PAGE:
If it bleeds, it leads

'The Wire' stops the presses with final season

A homicide detective takes the bus to a crime scene. It sounds like a joke, and "The Wire" finds at least one laugh in actor Dominic West's hangdog expression as Detective Jimmy McNulty rides public transportation.

HBO's superb, sprawling crime drama affirms that, however absurd, the civic crises underlying the situation are no laughing matter. For its fifth and final season, "The Wire" (airing at 9 p.m. Sundays beginning Jan. 6) still offers a seemingly omniscient vision of American life through the prism of Baltimore crime and punishment. No dysfunctional institution is too big, and no petty annoyance or act of unexpected decency is too small to escape the attention of creator David Simon and the rest of "The Wire's" stalwart crew.

For 13 years a reporter for the Baltimore Sun, Simon returns to the newspaper for "The Wire's" final season, folding journalism into the show's omnibus of city problems. The depiction of police departments and the inner-city drug trade in "The Wire" has always been so persuasive that you feel like you're on a ride-along with a veteran patrolman. The show also proves so skilled in finding humor and conflicts at middle schools, city hall and labor unions that "The Wire" could find gripping drama at libraries or animal-control departments, if only it were continuing.

The final season finds the police and the press as passengers in essentially the same leaky boat. Theoretically motivated to protect the public, both professions suffer not only from human frailty but exhausted resources. The dedicated officers of "The Wire's" Major Crimes Unit struggle with lack of overtime and automobiles (hence the bus trip), while we see the Sun suffer a round of cutbacks comparable to those faced by Atlanta newspapers in recent years. Management offers the mantra "We have to do more with less," an uninspiring motto that may define most aspects of modern American life. (Even "The Wire" must make do with 10 episodes for its final season, instead of its usual dozen.)

When the brass shuts down the Major Crimes Unit, crippling an investigation into usurping drug lord Marlo Stanfield (Jamie Hector), McNulty concocts an audacious scheme to turn the tide. The show's de facto central character, McNulty stayed on the margins of the fourth season, putting aside major crimes for domestic bliss and simpler ambitions. In the fifth season, his boat-rocking ways and his personal demons return with a vengeance, suggesting that being a good person and fighting the good fight may be incompatible.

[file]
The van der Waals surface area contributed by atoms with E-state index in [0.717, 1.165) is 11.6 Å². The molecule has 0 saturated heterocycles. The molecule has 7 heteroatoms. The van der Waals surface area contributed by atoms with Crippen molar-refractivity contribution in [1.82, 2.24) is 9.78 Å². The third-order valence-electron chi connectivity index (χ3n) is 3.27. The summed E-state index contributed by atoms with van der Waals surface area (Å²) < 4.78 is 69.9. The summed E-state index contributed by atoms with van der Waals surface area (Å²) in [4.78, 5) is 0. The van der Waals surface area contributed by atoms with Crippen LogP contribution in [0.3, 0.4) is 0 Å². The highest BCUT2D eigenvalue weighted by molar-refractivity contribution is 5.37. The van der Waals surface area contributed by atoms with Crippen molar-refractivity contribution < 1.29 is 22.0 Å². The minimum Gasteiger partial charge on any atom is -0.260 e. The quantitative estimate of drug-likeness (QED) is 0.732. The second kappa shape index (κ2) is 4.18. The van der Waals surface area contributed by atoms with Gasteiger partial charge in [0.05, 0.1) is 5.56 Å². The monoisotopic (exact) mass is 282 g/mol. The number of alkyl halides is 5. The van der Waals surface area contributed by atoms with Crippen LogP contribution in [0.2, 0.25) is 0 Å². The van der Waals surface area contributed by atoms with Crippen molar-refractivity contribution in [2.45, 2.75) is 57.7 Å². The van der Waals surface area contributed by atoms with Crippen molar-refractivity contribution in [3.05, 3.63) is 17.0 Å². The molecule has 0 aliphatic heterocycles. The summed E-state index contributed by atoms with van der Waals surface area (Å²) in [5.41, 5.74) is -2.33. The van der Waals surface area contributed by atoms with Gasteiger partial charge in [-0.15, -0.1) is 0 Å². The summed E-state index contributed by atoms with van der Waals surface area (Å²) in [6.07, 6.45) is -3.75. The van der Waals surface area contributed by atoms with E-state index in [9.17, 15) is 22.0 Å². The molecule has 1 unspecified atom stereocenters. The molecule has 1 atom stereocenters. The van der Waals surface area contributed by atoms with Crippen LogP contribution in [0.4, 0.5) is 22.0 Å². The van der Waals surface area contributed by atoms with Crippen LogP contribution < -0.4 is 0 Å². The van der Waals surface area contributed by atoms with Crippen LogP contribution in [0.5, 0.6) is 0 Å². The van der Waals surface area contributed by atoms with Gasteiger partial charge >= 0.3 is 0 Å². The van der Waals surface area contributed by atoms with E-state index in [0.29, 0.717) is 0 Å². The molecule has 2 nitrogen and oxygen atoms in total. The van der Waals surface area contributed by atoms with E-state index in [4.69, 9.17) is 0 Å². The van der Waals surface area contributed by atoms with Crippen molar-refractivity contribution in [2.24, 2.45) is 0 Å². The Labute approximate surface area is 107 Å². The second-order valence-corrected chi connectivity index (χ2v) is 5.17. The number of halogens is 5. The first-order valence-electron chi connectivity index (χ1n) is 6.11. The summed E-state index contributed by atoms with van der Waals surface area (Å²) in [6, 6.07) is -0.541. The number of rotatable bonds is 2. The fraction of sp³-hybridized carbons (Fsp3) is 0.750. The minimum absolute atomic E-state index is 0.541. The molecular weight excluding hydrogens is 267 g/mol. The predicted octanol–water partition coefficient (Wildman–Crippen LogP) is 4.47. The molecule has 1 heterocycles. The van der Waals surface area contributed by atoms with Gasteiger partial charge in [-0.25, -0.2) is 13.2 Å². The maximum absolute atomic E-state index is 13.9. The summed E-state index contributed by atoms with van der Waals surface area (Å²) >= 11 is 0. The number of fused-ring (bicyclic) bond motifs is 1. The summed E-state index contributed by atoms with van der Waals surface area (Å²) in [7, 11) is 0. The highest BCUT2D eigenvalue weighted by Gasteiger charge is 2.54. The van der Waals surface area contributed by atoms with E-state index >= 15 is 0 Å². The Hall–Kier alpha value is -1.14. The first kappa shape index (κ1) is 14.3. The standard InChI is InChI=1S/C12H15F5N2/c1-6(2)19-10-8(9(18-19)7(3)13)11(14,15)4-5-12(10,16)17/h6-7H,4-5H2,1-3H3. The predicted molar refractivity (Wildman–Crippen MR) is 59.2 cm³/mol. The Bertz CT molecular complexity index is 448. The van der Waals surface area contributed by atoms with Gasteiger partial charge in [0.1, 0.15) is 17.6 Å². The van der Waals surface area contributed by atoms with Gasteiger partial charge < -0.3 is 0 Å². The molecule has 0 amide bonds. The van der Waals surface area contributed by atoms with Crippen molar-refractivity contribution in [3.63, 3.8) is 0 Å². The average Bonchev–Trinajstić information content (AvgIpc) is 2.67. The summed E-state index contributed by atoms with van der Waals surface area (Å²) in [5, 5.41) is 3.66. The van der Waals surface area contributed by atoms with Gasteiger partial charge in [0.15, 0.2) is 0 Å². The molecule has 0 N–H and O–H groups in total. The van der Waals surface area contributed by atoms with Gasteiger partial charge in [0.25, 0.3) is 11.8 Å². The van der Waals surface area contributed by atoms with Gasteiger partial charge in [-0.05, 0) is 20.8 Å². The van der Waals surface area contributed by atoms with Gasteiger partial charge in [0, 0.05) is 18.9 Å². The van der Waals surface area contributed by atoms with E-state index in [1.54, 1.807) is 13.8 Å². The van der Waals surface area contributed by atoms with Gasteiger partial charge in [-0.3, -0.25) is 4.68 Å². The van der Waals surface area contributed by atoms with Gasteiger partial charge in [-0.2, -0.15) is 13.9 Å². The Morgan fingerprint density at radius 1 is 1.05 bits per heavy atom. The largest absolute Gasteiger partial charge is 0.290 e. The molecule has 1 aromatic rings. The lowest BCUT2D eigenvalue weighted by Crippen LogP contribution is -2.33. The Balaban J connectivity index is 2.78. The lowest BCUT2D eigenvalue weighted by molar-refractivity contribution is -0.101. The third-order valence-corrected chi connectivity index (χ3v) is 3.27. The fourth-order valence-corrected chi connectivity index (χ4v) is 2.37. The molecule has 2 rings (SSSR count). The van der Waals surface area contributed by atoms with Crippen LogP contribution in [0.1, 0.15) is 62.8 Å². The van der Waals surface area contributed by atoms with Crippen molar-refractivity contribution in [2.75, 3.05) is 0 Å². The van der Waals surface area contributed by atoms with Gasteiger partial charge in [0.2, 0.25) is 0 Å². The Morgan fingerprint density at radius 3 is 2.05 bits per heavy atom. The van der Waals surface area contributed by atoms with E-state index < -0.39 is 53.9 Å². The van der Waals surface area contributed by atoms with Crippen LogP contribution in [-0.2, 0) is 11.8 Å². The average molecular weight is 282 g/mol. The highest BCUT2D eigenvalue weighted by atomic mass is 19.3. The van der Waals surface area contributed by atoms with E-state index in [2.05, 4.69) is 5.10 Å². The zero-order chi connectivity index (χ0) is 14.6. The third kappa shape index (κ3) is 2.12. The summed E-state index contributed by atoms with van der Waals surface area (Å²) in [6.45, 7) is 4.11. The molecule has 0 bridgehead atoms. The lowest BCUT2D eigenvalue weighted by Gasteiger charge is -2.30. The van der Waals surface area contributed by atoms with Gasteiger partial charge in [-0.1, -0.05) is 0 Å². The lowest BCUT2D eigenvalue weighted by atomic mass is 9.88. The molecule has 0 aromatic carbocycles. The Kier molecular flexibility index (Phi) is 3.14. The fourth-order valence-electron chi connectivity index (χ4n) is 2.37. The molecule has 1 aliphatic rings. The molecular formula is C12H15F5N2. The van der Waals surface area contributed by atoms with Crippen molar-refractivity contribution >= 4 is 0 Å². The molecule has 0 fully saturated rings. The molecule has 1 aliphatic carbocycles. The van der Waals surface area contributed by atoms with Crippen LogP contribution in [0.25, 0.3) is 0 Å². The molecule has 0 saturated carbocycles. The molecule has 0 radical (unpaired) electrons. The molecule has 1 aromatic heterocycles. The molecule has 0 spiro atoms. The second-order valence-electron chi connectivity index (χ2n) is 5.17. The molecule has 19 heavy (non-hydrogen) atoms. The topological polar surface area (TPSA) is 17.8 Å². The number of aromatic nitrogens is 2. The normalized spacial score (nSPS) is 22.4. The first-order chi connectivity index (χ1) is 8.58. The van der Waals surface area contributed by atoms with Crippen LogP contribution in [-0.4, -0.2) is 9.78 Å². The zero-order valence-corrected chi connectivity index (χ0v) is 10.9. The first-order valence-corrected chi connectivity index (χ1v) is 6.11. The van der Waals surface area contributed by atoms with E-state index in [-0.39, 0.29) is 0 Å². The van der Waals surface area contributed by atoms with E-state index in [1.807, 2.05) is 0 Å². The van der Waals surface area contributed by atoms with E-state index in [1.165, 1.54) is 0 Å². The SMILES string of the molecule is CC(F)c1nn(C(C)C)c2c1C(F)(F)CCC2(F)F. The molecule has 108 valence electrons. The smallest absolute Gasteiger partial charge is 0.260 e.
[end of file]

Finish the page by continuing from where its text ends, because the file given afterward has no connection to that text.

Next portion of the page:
The newsroom storyline proves reminiscent of the dockworkers subplot in "The Wire's" second season. Though always engrossing and sharply observed, the Sun scenes feel less fresh and more familiar than "The Wire's" crackling portrayal of cops and criminals. The skeptical city editor (Clark Johnson) seems a little too saintly, and the ambitious reporter (actor/filmmaker Tom McCarthy) a little too reckless with the truth. Still, the newspaper environment feels as accurate as any documentary while expanding the show's already massive scope and moral indignation. Police brass and newspaper management alike seem indifferent to crimes against impoverished black people. I've seen about half of the episodes of "The Wire's" final season, and the show not only lives up to its skyscraping high standard, it's turning increasingly suspenseful as characters embark on collision courses. Simon even seems intent on checking in with virtually all of the show's (surviving) supporting roles, from inner-city folk hero Omar Little (Michael K. Williams) to Port Authority Officer Beadie Russell (Gone Baby Gone's Amy Ryan) to the fourth season's besieged young students.

The show's fatalistic attitude about urban life may sound like grim fare, but the paradox of "The Wire" has always been that a show so disheartening can be so exhilarating. It's as addictive as any street narcotic partly because the actors give such relaxed yet intense performances, speaking such funny, pungent lines of dialogue while capturing the realities of why cities rise and fall. And even amid vicious rivalries or domestic tragedies, a sense of camaraderie comes through, as if the wire of the title connects the whole hapless human race.